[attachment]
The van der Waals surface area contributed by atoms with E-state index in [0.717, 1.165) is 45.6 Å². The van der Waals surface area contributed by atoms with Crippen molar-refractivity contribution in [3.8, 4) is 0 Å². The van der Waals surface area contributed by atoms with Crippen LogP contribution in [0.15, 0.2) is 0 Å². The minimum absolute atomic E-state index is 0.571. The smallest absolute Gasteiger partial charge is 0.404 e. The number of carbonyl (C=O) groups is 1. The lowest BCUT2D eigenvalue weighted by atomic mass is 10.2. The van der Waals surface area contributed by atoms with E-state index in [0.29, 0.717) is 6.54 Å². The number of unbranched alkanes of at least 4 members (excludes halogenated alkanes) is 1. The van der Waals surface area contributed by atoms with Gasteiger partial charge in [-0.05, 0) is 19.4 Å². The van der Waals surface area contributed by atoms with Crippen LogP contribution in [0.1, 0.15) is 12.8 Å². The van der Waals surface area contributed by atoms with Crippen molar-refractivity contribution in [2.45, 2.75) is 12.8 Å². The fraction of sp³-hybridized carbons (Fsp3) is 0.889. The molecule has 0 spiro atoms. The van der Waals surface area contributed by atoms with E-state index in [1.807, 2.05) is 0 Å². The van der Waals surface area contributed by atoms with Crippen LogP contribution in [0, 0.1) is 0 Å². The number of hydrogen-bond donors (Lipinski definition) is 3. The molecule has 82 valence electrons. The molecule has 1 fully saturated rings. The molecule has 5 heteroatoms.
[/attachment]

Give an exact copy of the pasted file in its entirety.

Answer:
The van der Waals surface area contributed by atoms with E-state index in [0.717, 1.165) is 45.6 Å². The van der Waals surface area contributed by atoms with Crippen molar-refractivity contribution in [3.8, 4) is 0 Å². The van der Waals surface area contributed by atoms with Crippen LogP contribution in [0.15, 0.2) is 0 Å². The minimum absolute atomic E-state index is 0.571. The smallest absolute Gasteiger partial charge is 0.404 e. The number of carbonyl (C=O) groups is 1. The lowest BCUT2D eigenvalue weighted by atomic mass is 10.2. The van der Waals surface area contributed by atoms with E-state index in [0.29, 0.717) is 6.54 Å². The number of unbranched alkanes of at least 4 members (excludes halogenated alkanes) is 1. The van der Waals surface area contributed by atoms with Gasteiger partial charge in [-0.05, 0) is 19.4 Å². The van der Waals surface area contributed by atoms with Crippen LogP contribution in [0.1, 0.15) is 12.8 Å². The van der Waals surface area contributed by atoms with Crippen molar-refractivity contribution in [2.45, 2.75) is 12.8 Å². The fraction of sp³-hybridized carbons (Fsp3) is 0.889. The molecule has 0 spiro atoms. The van der Waals surface area contributed by atoms with E-state index in [1.807, 2.05) is 0 Å². The van der Waals surface area contributed by atoms with Crippen LogP contribution in [0, 0.1) is 0 Å². The number of hydrogen-bond donors (Lipinski definition) is 3. The molecule has 82 valence electrons. The molecule has 1 fully saturated rings. The molecule has 5 heteroatoms.